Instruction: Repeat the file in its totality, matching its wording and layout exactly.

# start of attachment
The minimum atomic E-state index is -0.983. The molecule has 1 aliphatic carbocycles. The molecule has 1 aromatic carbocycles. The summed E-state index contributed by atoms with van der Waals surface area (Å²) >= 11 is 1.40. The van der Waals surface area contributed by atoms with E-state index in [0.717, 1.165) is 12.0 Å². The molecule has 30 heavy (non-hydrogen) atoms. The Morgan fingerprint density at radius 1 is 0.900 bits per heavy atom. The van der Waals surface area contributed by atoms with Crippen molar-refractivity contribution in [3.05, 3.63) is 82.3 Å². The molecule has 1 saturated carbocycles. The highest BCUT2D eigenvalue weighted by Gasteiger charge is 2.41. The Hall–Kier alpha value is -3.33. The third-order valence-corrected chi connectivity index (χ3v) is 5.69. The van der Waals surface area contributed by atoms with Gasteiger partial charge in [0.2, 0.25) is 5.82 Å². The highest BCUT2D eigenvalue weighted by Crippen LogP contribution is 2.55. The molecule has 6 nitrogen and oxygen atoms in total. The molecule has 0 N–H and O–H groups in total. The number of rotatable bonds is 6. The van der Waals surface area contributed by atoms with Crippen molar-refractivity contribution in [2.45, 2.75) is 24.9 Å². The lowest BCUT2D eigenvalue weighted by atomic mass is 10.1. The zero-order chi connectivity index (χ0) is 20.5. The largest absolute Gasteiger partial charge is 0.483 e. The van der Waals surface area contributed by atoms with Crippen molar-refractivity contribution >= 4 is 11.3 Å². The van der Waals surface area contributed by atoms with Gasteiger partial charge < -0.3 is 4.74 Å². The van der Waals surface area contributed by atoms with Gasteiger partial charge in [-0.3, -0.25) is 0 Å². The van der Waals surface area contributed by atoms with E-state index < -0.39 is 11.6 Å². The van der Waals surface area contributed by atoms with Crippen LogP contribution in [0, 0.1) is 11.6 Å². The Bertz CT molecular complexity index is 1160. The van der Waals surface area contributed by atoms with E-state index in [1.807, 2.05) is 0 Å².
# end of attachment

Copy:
The minimum atomic E-state index is -0.983. The molecule has 1 aliphatic carbocycles. The molecule has 1 aromatic carbocycles. The summed E-state index contributed by atoms with van der Waals surface area (Å²) >= 11 is 1.40. The van der Waals surface area contributed by atoms with E-state index in [0.717, 1.165) is 12.0 Å². The molecule has 30 heavy (non-hydrogen) atoms. The Morgan fingerprint density at radius 1 is 0.900 bits per heavy atom. The van der Waals surface area contributed by atoms with Crippen molar-refractivity contribution in [3.05, 3.63) is 82.3 Å². The molecule has 1 saturated carbocycles. The highest BCUT2D eigenvalue weighted by Gasteiger charge is 2.41. The Hall–Kier alpha value is -3.33. The third-order valence-corrected chi connectivity index (χ3v) is 5.69. The van der Waals surface area contributed by atoms with Gasteiger partial charge in [0.2, 0.25) is 5.82 Å². The highest BCUT2D eigenvalue weighted by Crippen LogP contribution is 2.55. The molecule has 6 nitrogen and oxygen atoms in total. The molecule has 0 N–H and O–H groups in total. The number of rotatable bonds is 6. The van der Waals surface area contributed by atoms with Crippen molar-refractivity contribution in [2.45, 2.75) is 24.9 Å². The lowest BCUT2D eigenvalue weighted by atomic mass is 10.1. The zero-order chi connectivity index (χ0) is 20.5. The largest absolute Gasteiger partial charge is 0.483 e. The van der Waals surface area contributed by atoms with Crippen molar-refractivity contribution >= 4 is 11.3 Å². The van der Waals surface area contributed by atoms with Gasteiger partial charge < -0.3 is 4.74 Å². The van der Waals surface area contributed by atoms with Gasteiger partial charge in [-0.3, -0.25) is 0 Å². The van der Waals surface area contributed by atoms with E-state index < -0.39 is 11.6 Å². The van der Waals surface area contributed by atoms with Crippen LogP contribution in [0, 0.1) is 11.6 Å². The Bertz CT molecular complexity index is 1160. The van der Waals surface area contributed by atoms with E-state index in [1.807, 2.05) is 0 Å².